AI tracks fashion’s supply chain

Together with

The Future. Fashion logistics firm Altana is using AI to track the ethics of clothing at every step of its creation — a “Google Maps for supply chains,” according to its CEO. While the US government is already adopting the tool to scan for the use of forced labor in imported goods, Altana hopes individual consumers all around the world will have the chance to make sure their clothing is ethically made — a move that could spotlight the brands that are doing it right.

Labor labels
A new AI platform may ensure the clothes you wear are as ethical as possible.

  • Altana collects billions of data points from public internet scraping, commercial datasets, and non-public records (data from customs, logistics, and financial firms) in a variety of languages.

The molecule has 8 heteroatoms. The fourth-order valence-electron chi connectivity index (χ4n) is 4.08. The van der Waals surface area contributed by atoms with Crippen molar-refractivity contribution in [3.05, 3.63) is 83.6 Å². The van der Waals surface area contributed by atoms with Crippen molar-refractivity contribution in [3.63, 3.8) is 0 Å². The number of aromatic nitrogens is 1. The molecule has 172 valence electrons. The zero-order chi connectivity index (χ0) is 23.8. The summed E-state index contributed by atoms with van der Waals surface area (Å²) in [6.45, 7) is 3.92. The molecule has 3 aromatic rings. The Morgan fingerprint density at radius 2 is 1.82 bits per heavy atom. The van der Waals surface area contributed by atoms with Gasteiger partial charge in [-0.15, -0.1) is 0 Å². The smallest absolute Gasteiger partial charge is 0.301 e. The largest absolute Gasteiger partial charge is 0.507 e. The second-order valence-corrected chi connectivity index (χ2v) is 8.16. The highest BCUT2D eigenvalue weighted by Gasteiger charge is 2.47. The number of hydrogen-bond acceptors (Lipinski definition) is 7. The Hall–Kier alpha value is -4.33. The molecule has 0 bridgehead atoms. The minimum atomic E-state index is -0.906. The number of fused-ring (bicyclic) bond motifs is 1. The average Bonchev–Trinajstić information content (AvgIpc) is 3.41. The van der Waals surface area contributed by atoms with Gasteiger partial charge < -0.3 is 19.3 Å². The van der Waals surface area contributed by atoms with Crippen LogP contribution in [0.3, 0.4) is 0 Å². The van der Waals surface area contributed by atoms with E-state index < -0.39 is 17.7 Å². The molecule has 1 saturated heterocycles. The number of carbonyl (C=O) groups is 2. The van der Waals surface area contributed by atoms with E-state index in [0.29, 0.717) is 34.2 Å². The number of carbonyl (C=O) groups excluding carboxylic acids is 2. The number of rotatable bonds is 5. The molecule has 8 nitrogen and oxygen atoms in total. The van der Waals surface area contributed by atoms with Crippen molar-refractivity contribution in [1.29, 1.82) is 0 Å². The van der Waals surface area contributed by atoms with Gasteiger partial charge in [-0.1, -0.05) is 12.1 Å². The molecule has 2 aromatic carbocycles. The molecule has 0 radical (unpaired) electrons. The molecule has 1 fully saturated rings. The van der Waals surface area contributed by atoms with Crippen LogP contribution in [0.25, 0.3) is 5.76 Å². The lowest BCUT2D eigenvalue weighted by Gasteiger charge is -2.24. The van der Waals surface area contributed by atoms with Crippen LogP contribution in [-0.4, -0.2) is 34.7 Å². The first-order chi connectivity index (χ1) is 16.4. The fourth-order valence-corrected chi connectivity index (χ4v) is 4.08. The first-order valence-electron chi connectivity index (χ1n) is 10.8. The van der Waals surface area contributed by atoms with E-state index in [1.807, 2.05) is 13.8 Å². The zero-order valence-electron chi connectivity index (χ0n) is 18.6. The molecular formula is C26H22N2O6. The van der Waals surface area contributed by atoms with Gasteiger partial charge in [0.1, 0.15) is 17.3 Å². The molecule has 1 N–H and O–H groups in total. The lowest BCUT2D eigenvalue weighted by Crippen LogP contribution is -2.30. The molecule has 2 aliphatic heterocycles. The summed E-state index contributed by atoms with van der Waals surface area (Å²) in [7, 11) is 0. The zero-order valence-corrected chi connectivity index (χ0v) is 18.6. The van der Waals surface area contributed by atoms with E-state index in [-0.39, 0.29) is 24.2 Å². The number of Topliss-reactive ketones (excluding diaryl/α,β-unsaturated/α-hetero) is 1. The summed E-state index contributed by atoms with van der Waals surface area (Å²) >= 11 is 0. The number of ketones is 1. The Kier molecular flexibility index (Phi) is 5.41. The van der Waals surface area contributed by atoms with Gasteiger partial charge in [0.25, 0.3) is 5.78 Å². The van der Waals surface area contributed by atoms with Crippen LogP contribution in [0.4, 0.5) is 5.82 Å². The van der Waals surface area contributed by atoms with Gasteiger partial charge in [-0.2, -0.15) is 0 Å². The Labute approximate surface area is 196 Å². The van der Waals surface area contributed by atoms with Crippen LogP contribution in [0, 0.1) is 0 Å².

• It then employs AI to sift through the information and provide detailed insights about where materials derive from, whether forced labor is used, how textiles are transported, and what brands use those materials.
  • This helps suppliers, retailers, and brands comply with evolving laws around ethical sourcing and manufacturing (a win for them and consumers).

Altana got a major seal of approval when the US Customs and Border Protection agency signed a multi-year deal with the firm, aiming to use the system to track whether imported goods were made by Uyghur forced labor in China’s Xinjiang province. 

Since the passage of the Uyghur Forced Labor Prevention Act, CBP has already blocked 812 clothing shipments worth $34 million since last June. Using Altana, expect that number to grow exponentially.


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